It would seem to say that horse-riding pastoralists didn't invade Iberia - in prehistoric times...
I think you are on the right track.

Maju said...

Technically it is not correct: at least Celts (Urnfields, Hallstatt) did invade Iberia in the late Bronze and early Iron age. But maybe they just didn't bring their horses with them, so to say (i.e. they prefered local horses or whatever).

Humans, on the other hand, diversified in pigmentation due largely to climatical reasons.

Well, I just meant in regard to rapid accumulation of pygmentation variants, whatever the reasons.

pconroy said...

Maju,

Except that would be extremely unlikely?! Can you imagine a Mongol army getting rid of their ponies in favor of some Chinese horses??

Either that or the Celts (Urnfields, Hallstatt) invasion, happened extremely slowly - like on the order of centuries - giving them time to acquire a taste for Iberian horses, and acquire them in large enough numbers...

Maju said...

The first invasion (Urnfields) was swift and happened in the lapse of a single century probably: starting from the Rhin area, they rode down the west margin of the Rhône and along the Occitan coast and took NE Iberia (roughly modern Catalonia). This happened c. 1300 BCE.

Later, in the Iron Age late Urnfields and in the subsequent Halstatt phase they pushed up the Ebro. Finally, c. 700 BCE they incorporated the local pastoralists of the Iberian plateau (Cogotas I) becoming Cogotas II, with both Celtic and substrate components. They also conquered the Atlantic coast immediately after.

A century later or so, coincident with the arrival of the Massilian Greeks, the NW appears to revert into Iberian culture (which we know they belonged to historically) but keeping much of the Urnfields legacy. This late de-Celtization epysode is somewhat confusing but probably happened because Iberians, more civilized and in good relations with the colonial powers, assimilated them, by grade or force.

It is possible that this late isolation of Iberian Celts caused them to lose their providers of multicolored horses, so to say. In general the impression is that most locals were not in good relations with the newcomers (I even speculate that Greek "keltos" is nothing but Basque "keldo": despicable, miserable - a expression maybe shared with Iberians and or Ligurians), so probabaly they kept their old horse breeds. As the Celtic expansion to the interior (by assimilation of the substrate pastoralists) and west and their loss of Catalonia and the Ebro happened in rather rapid sequence, they may well have become "iberized" in that and other aspects while doing this transposition.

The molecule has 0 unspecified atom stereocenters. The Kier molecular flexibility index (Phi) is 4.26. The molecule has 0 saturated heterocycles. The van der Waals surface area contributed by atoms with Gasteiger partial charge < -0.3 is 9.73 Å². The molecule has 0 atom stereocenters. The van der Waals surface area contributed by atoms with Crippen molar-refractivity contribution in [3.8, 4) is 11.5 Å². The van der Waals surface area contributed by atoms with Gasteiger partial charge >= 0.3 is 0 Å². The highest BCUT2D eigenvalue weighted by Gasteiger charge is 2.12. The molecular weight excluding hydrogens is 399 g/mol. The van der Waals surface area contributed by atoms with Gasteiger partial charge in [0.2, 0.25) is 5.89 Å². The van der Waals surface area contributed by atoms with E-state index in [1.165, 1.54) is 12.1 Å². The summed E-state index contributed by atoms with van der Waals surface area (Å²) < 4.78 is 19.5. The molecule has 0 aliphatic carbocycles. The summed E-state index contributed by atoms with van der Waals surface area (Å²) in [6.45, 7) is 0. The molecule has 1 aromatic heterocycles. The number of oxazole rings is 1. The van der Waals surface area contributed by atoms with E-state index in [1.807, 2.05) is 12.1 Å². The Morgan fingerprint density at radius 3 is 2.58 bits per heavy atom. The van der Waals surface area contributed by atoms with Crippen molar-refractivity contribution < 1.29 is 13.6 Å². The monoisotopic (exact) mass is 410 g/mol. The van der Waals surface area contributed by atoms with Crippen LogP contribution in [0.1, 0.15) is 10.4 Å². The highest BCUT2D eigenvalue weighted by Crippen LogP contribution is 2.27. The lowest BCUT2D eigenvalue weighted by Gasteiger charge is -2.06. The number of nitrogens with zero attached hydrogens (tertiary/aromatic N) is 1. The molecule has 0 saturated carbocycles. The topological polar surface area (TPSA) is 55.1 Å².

Where is the Iberian horse sample from anyhow? I imagine it's not Catalonia, the area most directly exposed to outsider IE influences but somewhere like Andalusia. Am I right?

terryt said...

"We conclude that it is unlikely that horse domestication substantially predates the occurrence of coat color variation, which was found to begin around the third millennium before the common era".

Coincides with it, I'd guess. With most species colour variation pops up fairly soon after domestication. As Onur says, it was true of cats and dogs. I presume the reason is twofold. Unusual colours in the wild attract the attention of predators and unusual colours under domestication attract the attention of the breeders.

Kosmo said...

"I presume the reason is twofold. Unusual colours in the wild attract the attention of predators and unusual colours under domestication attract the attention of the breeders."

And a third, more important reason: disruption of coat color is associated with disruption of the normal pathways to behavioral maturity. Neotany is the cornerstone of domestication.